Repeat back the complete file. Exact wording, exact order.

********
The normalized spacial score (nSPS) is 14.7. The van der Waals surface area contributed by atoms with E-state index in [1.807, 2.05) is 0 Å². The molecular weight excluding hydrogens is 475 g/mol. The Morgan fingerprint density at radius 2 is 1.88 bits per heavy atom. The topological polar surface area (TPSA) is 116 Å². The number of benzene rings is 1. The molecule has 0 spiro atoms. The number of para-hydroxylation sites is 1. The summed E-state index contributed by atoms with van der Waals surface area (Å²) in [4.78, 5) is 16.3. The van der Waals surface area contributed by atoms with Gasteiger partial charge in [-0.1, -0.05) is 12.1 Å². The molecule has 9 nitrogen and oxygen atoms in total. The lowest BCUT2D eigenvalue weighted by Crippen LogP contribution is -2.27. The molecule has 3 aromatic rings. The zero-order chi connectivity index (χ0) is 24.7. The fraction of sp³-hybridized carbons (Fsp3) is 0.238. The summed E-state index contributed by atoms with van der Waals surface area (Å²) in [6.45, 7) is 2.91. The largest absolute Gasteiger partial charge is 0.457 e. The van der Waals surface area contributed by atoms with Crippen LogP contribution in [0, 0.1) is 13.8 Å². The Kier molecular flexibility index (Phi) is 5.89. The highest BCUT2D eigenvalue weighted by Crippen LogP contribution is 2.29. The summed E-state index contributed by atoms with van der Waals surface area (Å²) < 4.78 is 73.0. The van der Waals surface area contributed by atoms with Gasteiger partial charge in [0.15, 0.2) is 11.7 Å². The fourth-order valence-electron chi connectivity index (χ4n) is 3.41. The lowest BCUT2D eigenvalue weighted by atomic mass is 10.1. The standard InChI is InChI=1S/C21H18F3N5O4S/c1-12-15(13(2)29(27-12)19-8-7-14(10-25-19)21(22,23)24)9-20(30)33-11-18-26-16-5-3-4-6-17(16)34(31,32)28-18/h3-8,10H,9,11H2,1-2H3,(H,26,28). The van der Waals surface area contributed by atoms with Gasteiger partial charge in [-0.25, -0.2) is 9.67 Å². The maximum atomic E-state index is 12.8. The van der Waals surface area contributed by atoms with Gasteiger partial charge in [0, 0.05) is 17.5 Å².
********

The normalized spacial score (nSPS) is 14.7. The van der Waals surface area contributed by atoms with E-state index in [1.807, 2.05) is 0 Å². The molecular weight excluding hydrogens is 475 g/mol. The Morgan fingerprint density at radius 2 is 1.88 bits per heavy atom. The topological polar surface area (TPSA) is 116 Å². The number of benzene rings is 1. The molecule has 0 spiro atoms. The number of para-hydroxylation sites is 1. The summed E-state index contributed by atoms with van der Waals surface area (Å²) in [4.78, 5) is 16.3. The van der Waals surface area contributed by atoms with Gasteiger partial charge in [-0.1, -0.05) is 12.1 Å². The molecule has 9 nitrogen and oxygen atoms in total. The lowest BCUT2D eigenvalue weighted by Crippen LogP contribution is -2.27. The molecule has 3 aromatic rings. The zero-order chi connectivity index (χ0) is 24.7. The fraction of sp³-hybridized carbons (Fsp3) is 0.238. The summed E-state index contributed by atoms with van der Waals surface area (Å²) in [6.45, 7) is 2.91. The largest absolute Gasteiger partial charge is 0.457 e. The van der Waals surface area contributed by atoms with Crippen LogP contribution in [0, 0.1) is 13.8 Å². The Kier molecular flexibility index (Phi) is 5.89. The highest BCUT2D eigenvalue weighted by Crippen LogP contribution is 2.29. The summed E-state index contributed by atoms with van der Waals surface area (Å²) < 4.78 is 73.0. The van der Waals surface area contributed by atoms with Gasteiger partial charge in [0.15, 0.2) is 11.7 Å². The fourth-order valence-electron chi connectivity index (χ4n) is 3.41. The lowest BCUT2D eigenvalue weighted by atomic mass is 10.1. The standard InChI is InChI=1S/C21H18F3N5O4S/c1-12-15(13(2)29(27-12)19-8-7-14(10-25-19)21(22,23)24)9-20(30)33-11-18-26-16-5-3-4-6-17(16)34(31,32)28-18/h3-8,10H,9,11H2,1-2H3,(H,26,28). The van der Waals surface area contributed by atoms with Gasteiger partial charge in [-0.25, -0.2) is 9.67 Å². The maximum atomic E-state index is 12.8. The van der Waals surface area contributed by atoms with Gasteiger partial charge in [0, 0.05) is 17.5 Å².